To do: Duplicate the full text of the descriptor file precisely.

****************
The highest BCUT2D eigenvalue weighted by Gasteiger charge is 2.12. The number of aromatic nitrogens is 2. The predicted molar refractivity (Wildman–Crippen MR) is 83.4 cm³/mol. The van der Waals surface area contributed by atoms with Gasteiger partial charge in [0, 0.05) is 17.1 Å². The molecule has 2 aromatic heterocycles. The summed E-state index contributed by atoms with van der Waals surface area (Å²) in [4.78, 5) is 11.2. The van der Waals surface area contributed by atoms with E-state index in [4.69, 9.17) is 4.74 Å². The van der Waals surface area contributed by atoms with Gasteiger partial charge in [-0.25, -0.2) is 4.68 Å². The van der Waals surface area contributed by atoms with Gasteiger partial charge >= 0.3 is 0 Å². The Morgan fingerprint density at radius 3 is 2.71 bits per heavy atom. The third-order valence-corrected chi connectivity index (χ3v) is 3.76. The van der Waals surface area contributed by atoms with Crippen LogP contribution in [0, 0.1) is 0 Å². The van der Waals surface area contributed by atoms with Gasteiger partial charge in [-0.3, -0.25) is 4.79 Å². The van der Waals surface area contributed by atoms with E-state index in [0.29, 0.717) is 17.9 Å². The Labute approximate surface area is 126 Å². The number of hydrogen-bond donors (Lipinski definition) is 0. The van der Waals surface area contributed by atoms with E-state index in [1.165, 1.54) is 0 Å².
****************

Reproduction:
The highest BCUT2D eigenvalue weighted by Gasteiger charge is 2.12. The number of aromatic nitrogens is 2. The predicted molar refractivity (Wildman–Crippen MR) is 83.4 cm³/mol. The van der Waals surface area contributed by atoms with Gasteiger partial charge in [0, 0.05) is 17.1 Å². The molecule has 2 aromatic heterocycles. The summed E-state index contributed by atoms with van der Waals surface area (Å²) in [4.78, 5) is 11.2. The van der Waals surface area contributed by atoms with E-state index in [4.69, 9.17) is 4.74 Å². The van der Waals surface area contributed by atoms with Gasteiger partial charge in [-0.25, -0.2) is 4.68 Å². The van der Waals surface area contributed by atoms with Gasteiger partial charge >= 0.3 is 0 Å². The Morgan fingerprint density at radius 3 is 2.71 bits per heavy atom. The third-order valence-corrected chi connectivity index (χ3v) is 3.76. The van der Waals surface area contributed by atoms with Crippen LogP contribution in [0, 0.1) is 0 Å². The van der Waals surface area contributed by atoms with Gasteiger partial charge in [-0.3, -0.25) is 4.79 Å². The van der Waals surface area contributed by atoms with E-state index in [0.29, 0.717) is 17.9 Å². The Labute approximate surface area is 126 Å². The number of hydrogen-bond donors (Lipinski definition) is 0. The van der Waals surface area contributed by atoms with E-state index in [1.165, 1.54) is 0 Å².